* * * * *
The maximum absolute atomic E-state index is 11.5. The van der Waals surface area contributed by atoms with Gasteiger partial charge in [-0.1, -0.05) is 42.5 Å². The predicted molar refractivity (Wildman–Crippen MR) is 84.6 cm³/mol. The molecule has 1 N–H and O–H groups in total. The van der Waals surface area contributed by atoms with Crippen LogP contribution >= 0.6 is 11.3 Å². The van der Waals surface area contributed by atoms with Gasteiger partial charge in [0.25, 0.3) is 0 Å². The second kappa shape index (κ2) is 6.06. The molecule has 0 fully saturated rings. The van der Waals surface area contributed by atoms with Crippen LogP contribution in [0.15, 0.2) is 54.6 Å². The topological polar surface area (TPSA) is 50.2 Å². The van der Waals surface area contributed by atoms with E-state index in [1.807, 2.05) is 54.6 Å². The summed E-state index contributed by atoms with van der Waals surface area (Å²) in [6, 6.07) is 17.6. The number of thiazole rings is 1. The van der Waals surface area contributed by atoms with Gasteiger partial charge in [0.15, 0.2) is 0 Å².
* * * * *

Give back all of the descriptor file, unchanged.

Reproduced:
The maximum absolute atomic E-state index is 11.5. The van der Waals surface area contributed by atoms with Gasteiger partial charge in [-0.1, -0.05) is 42.5 Å². The predicted molar refractivity (Wildman–Crippen MR) is 84.6 cm³/mol. The molecule has 1 N–H and O–H groups in total. The van der Waals surface area contributed by atoms with Crippen LogP contribution >= 0.6 is 11.3 Å². The van der Waals surface area contributed by atoms with Gasteiger partial charge in [0.25, 0.3) is 0 Å². The second kappa shape index (κ2) is 6.06. The molecule has 0 fully saturated rings. The van der Waals surface area contributed by atoms with Crippen LogP contribution in [0.15, 0.2) is 54.6 Å². The topological polar surface area (TPSA) is 50.2 Å². The van der Waals surface area contributed by atoms with E-state index in [1.807, 2.05) is 54.6 Å². The summed E-state index contributed by atoms with van der Waals surface area (Å²) in [6, 6.07) is 17.6. The number of thiazole rings is 1. The van der Waals surface area contributed by atoms with Gasteiger partial charge in [0.15, 0.2) is 0 Å².